An ancient tale retold, by R. M. MacIver.--On deceiving the public for the public good, by L. Bryson.--Fact, fiction, and reality, by F. E. Johnson.--On the justifiable grounds of disobedience to law, by R. N. Baldwin.--On the limits of justifiable disobedience, by F. L. Neumann.--On the enlistment of dubious allies, by H. Simons.--On "Making friends with the mammon of unrighteousness," by L. Pope.--The Hiroshima issue, by W. W. Waymack.--Institutionalism and the faith, by L. Finkelstein.--Freedom and interference in American education, (...) by O. Tead.--Private profit and public interest in mass communication, by R. Saudek.--The threat to privacy, by H. D. Lasswell. (shrink)
The masters of suspicion -- Heidegger and the rejection of humanism -- Sartre and the roads to freedom -- Marcuse and one-dimensional man -- Haberman and the fragile dignity of humanity -- Foucault and the disappearance of the human -- Derrida and the ends of man -- Fatal strategies.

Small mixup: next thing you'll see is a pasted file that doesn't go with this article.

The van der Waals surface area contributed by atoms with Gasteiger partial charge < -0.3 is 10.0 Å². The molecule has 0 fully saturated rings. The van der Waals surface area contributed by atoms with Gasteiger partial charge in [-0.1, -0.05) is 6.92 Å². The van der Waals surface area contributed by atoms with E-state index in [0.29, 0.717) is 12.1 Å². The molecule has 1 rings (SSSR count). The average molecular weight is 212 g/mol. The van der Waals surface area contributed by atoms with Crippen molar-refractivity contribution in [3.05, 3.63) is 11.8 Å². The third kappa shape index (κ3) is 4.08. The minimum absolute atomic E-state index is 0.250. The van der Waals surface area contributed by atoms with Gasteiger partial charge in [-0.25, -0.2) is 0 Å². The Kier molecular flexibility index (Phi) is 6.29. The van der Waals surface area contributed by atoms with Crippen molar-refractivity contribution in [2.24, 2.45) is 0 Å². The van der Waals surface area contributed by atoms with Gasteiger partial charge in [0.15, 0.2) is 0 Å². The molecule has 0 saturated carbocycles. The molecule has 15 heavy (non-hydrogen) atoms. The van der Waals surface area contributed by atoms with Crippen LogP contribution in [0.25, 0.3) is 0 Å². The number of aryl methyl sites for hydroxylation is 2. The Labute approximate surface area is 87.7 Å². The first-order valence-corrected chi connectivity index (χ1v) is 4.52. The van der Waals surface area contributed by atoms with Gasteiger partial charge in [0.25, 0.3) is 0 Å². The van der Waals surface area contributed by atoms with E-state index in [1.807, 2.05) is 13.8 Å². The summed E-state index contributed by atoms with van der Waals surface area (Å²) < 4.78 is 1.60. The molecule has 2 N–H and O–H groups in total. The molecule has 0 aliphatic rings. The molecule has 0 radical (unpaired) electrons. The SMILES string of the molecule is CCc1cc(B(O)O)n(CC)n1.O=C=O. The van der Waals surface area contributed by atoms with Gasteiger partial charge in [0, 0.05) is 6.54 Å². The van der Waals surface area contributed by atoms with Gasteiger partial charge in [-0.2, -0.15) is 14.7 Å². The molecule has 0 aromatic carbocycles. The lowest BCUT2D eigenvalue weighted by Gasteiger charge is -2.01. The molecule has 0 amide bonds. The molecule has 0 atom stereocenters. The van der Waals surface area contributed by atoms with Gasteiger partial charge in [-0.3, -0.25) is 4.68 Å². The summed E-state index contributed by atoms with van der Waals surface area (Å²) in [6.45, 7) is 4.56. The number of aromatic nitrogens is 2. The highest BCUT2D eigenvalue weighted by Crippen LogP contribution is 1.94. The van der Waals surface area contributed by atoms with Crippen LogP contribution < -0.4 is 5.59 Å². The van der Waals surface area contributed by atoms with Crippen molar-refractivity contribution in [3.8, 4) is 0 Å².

Animals detect and acquire resources through a sequence of shape changes. This process is tightly coupled to the sensory and mechanical ecology of the animal. Building physical models allow us to prescind from modeling these aspects of the environment, which may not yet be described or suitably abstracted. The significance of this hybrid of physical modeling and experimentation to the acquisition of scientific knowledge is discussed.
This article principally discusses the contest between Ajax and Odysseus in Quintus Smyrnaeus Posthomerica 5. Scholars have recently labelled the poem as a “Second Sophistic epic,” partly on the basis of discussion of the Hoplōn Krisis in Book 5. I begin by discussing the literary and cultural context of the Posthomerica, and especially the contest in Book 5, in relation to this label. I then show that the contest is closely modelled on speech-making situations in the Iliad, particularly contests of (...) “flyting.” I discuss the nature of flyting speeches, and discuss how Odysseus is made to appropriate Iliadic flyting settings to prove his worth as the rightful heir to the arms. (shrink)